Is George W. Bush hoping to take us back to the 19th century on tax policy?
Prior to the 20th century, except under Abraham Lincoln, the federal government relied almost entirely on regressive consumption taxes to pay its bills. This system of high taxes on the poor and middle class and hardly any tax burden on the rich and powerful reached its apotheosis under Republican President William McKinley, who worked with GOP political boss (and Karl Rove hero) Mark Hanna to raise consumption taxes to almost 50 percent on many ordinary commodities in the 1897 tariff bill.
Thanks to such progressive leaders as William Jennings Bryan and Theodore Roosevelt, that cruelly unfair approach to taxation was eventually abandoned. But as CBS' Dan Rather brashly put it this past election night, conservative Republicans now control "the White House, the House of Representatives, the Senate and the Supreme Court." This ominous development may embolden Bush to try to turn back the clock a century or so on taxes.
Bush's Treasury Secretary Paul O'Neill is pushing his department to come up with big-picture tax changes. He's said to be particularly interested in the notion of replacing the corporate income tax with a national sales tax -- or a "value-added tax" variant thereon. Despite his staff's expressed qualms, O'Neill apparently doesn't grasp that elimination of the corporate income tax would probably doom the personal income tax, too -- and O'Neill's boss, George W., probably wouldn't care even if he did understand it.
Without a tax on corporate profits, people could easily avoid taxes on their investment income simply by incorporating their portfolios. And as economists are fond of telling us, an income tax that doesn't tax investment income isn't an income tax anymore; it's a consumption tax. Indeed, it may well be even worse than that. Tax lawyers and accountants will inevitably come up with hard-to-stop schemes to let their wealthy clients go beyond indefinite tax deferral on investment earnings and actually spend the money tax-free -- say, by borrowing against their incorporated portfolios.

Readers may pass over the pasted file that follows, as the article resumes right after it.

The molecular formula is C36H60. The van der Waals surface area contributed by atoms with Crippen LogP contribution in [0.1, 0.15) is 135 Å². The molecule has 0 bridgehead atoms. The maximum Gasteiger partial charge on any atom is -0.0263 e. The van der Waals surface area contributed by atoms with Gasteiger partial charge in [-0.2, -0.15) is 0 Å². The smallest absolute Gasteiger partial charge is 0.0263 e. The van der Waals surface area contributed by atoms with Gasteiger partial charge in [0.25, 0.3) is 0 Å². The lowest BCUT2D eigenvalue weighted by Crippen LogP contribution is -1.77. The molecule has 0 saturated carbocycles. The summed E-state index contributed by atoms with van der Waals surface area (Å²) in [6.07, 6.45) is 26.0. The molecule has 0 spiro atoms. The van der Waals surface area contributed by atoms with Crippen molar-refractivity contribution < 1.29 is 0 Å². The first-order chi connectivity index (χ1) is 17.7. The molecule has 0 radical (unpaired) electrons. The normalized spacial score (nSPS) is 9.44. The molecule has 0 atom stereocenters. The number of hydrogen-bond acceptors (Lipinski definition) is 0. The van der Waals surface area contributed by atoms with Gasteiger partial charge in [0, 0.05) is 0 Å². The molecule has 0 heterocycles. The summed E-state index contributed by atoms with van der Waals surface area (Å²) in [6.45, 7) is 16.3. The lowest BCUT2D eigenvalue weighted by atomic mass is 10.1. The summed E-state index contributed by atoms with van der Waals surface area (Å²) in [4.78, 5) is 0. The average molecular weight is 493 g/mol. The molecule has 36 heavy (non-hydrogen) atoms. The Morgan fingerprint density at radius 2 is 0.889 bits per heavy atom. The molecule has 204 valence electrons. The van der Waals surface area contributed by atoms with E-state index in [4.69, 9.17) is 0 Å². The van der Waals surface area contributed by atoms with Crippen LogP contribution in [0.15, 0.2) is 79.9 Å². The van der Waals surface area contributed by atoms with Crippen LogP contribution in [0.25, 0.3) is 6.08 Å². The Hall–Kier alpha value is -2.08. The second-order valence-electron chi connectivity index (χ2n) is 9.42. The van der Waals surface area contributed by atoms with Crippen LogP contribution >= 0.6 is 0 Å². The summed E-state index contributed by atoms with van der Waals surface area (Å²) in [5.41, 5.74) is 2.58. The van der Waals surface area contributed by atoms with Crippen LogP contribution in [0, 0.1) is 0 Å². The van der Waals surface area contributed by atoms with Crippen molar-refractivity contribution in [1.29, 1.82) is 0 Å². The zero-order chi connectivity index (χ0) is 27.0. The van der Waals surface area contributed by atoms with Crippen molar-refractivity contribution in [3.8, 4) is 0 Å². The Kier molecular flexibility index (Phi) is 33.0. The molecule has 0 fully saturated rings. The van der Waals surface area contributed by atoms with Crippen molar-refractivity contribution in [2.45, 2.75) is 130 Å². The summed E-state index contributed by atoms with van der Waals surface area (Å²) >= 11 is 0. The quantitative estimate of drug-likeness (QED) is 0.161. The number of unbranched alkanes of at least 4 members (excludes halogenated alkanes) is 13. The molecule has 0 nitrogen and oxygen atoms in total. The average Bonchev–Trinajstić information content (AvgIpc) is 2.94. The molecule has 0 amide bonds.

O'Neill's consumption-tax dreams may be too much of a nightmare for most Americans to tolerate, or for any politician to seriously push. But it's rash to assume, as some observers optimistically argue, that now that Republicans are fully in charge, they'll have to balance their zeal to cut taxes on the rich against the need to pay for all the programs they support. After all, when the Republicans controlled both houses of Congress in 2001, they passed Bush's gigantic tax-cut program without hesitation. And while a front page article in the Nov. 11 Washington Post asserts that today's "Republican leaders are ratcheting back expectations and hoping to press forward next year with a modest tax agenda that is probably more symbolic than substantive," the truth is the items on the GOP tax agenda for next year are still hugely regressive and expensive.
For starters, Republicans hope to extend the Bush tax cuts past their scheduled 2010 expiration date. No matter that this "modest" proposal would cost a staggering $5.5 trillion from 2011 to 2020; the Post assures us that it's "largely symbolic" because "[n]othing Congress does is permanent." Right.
Last January, Bush pushed through Congress the biggest corporate tax cut in a generation, helping send corporate tax payments down to their second-lowest level as a share of the economy since the 1930s. It was supposedly temporary, but business lobbyists, who purport to feel "neglected" by Bush, are now clamoring to make it permanent, at a cost of $264 billion from fiscal 2003 through fiscal 2012. The Post dismisses expected GOP support for this change, along with another $100 billion or so in likely tax-cut proposals, as "small bore" -- and tells us to be comforted that half a trillion dollars in still more tax reductions have been "pushed to the back burner" for now due to their cost.
How does our "modest" Republican government propose to pay for this enormous new round of tax cuts? R. Glenn Hubbard, the supply-sider who heads Bush's Council of Economic Advisers, says that borrowing looks pretty good to him. I guess if you're indifferent to financing a fifth of all non-Social Security spending -- essentially, the entire Department of Defense -- with debt, as we do now, even more deficit spending in the future makes sense, too.